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Keyboard Amplifier Troubleshooting Question
February 11, 2014 2:11 PM   Subscribe

I feel like if I knew more about amplifiers the symptoms of my Roland KC-550 would narrow down my problem significantly. Only the tweeter works (and it works fine), and the two other speakers are totally un-driven across all channels. Does this indicate anything about the issue? I'm trying to figure out if it's worth having repaired and/or if I can repair it myself.
posted by cmoj to Technology (5 answers total) 1 user marked this as a favorite
You may find this thread interesting:

The last post contains a link to a PDF of the service manual/schematic for the KC-350/KC-550 amps.

Can you try it with a different speaker? Does the headphone out work as expected? I don't have any experience with this amp, so without navigating the circuit with a 'scope or multimeter I don't have anything brilliant to suggest.
posted by mosk at 3:15 PM on February 11

There may be some kind of crossover component that routes highs to the tweeter, and mids and lows to the other speakers, which has failed. I'm not that well versed in amp tech, though. I do know not to go playing around inside of tube amps, which have capacitors that store high charges, unless you know what you are doing. I think these Roland amps are solid state, but they may still have some components that are dangerous.

I don't know if there is a way to say this without sounding condescending. So here goes. If you are asking this question, no, you should not try to fix it yourself (unless you have a lot of electronics background and are just new to amplifiers, and, even then, $50-$100 for an experienced repair person is possibly still the way to go).
posted by thelonius at 5:45 PM on February 11

two other speakers

Ummmm, everything I'm finding on that amp says there's one other speaker besides the tweeter - a 15" woofer.

In any case, here's the support page for that amp, from which you can download the owner's manual. On page 13 of the manual there's a block diagram of the amp, and from that it looks like signal comes out of the power amp section and gets sent to the 15" and to a high-pass filter and then to the tweeter.

A high-pass filter is a collection of a few electronic components that prevent low frequencies from getting to the tweeter, which would blow the tweeter. A high-pass filter can be part of a passive crossover, which sends the right audio frequencies to the right speakers, but from a quick peek at the schematic at the forum mosk linked to, it doesn't look like there's really a full crossover, just that high-pass.

So, if your tweeter is working, then your amp is mostly fine, and if there are no other crossover components, then likelihood #1 is that your 15" woofer is blown.

The schematic shows a couple of internal fuses, but I think if they were blown you'd be getting no sound at all out of the amp.

if it's worth having repaired and/or if I can repair it myself.

You can replace the speaker, which can be a DIY project with a screwdriver and maybe a hex wrench (a.k.a. Allen key) and removing a couple of wires from the old speaker and connecting them to the new one. But not everything in every amp is exactly the same, so if you're an utter noob at this kind of thing I'd see if you can enlist the help of a friend (guitar players tend to have some experience mucking about with speakers) who might have some more knowledge & experience - it's a little hard to explain over the internets.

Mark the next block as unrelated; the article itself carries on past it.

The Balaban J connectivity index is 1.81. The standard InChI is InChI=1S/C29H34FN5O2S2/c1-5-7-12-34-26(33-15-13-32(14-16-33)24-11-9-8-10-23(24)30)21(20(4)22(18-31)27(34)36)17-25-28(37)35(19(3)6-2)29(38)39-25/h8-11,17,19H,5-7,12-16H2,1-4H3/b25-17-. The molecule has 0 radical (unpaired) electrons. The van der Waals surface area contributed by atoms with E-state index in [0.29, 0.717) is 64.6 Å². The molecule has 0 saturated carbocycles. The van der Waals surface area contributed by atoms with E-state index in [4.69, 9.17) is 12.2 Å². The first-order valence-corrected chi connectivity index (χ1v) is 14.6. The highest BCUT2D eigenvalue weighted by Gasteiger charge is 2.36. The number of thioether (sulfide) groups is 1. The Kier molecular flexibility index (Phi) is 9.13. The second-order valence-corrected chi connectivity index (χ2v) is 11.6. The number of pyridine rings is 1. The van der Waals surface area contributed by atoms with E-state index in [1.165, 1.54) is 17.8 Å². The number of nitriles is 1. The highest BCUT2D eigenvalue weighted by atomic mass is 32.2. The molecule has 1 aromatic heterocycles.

You should probably be able to get a replacement speaker for about $100. But I can't give you an idea of exactly which speaker to get, because there's some tech info (wattage & impedance) that I can't find anywhere online. That info should be on the back of the speaker itself, so if you're willing to take a whack at DIY then the first thing to do is take the old speaker out and look on the back for wattage rating and impedance (which will be given as "ohms" or the omega symbol and will most likely be 4, 8, or 16.) This will give you some important info about what your choices are for replacement speakers.

Speakers can also sometimes be repaired (a.k.a. reconed), but between parts and labor it's often just as expensive, if not more, than buying a straight replacement. Reconing speakers is not a DIY project.

If all this is making you nervous, go ahead and take it to a repair person. Note that you'll want someone who works in pro audio and/or musical instrument gear repair, probably not home stereo or car audio.

Even then I can't see it costing you more than $200 all told, and considering those amps sell for $650 new and about $400 used on ebay, I'd say it's worth repairing.
posted by soundguy99 at 6:49 PM on February 11 [1 favorite]

Oh yeah, and if you do decide to try the DIY speaker replacement route, there are a couple things to keep in mind;

1) Speakers have a polarity, a positive connection and a negative connection, often color coded with red for positive and black for negative. When you remove the original speaker, note which wire goes to which connection so you can put the right wire in the right place on the new speaker.

2) Once the original speaker is out, there are a couple of quick tests you can do with a multimeter or a 9 volt battery (these tests should be easily Google-able) to double-check that the speaker is actually dead - no point spending money on a new speaker if the old one is fine and something else is wrong with the amp.
posted by soundguy99 at 6:53 AM on February 12

Update: Tested the speaker, found infinite resistance, so I dug around in forums to find the manufacturer and consumer-market equivalent of the original speaker and bought one. Cost me about $80 all told.
posted by cmoj at 5:51 PM on February 25 [1 favorite]

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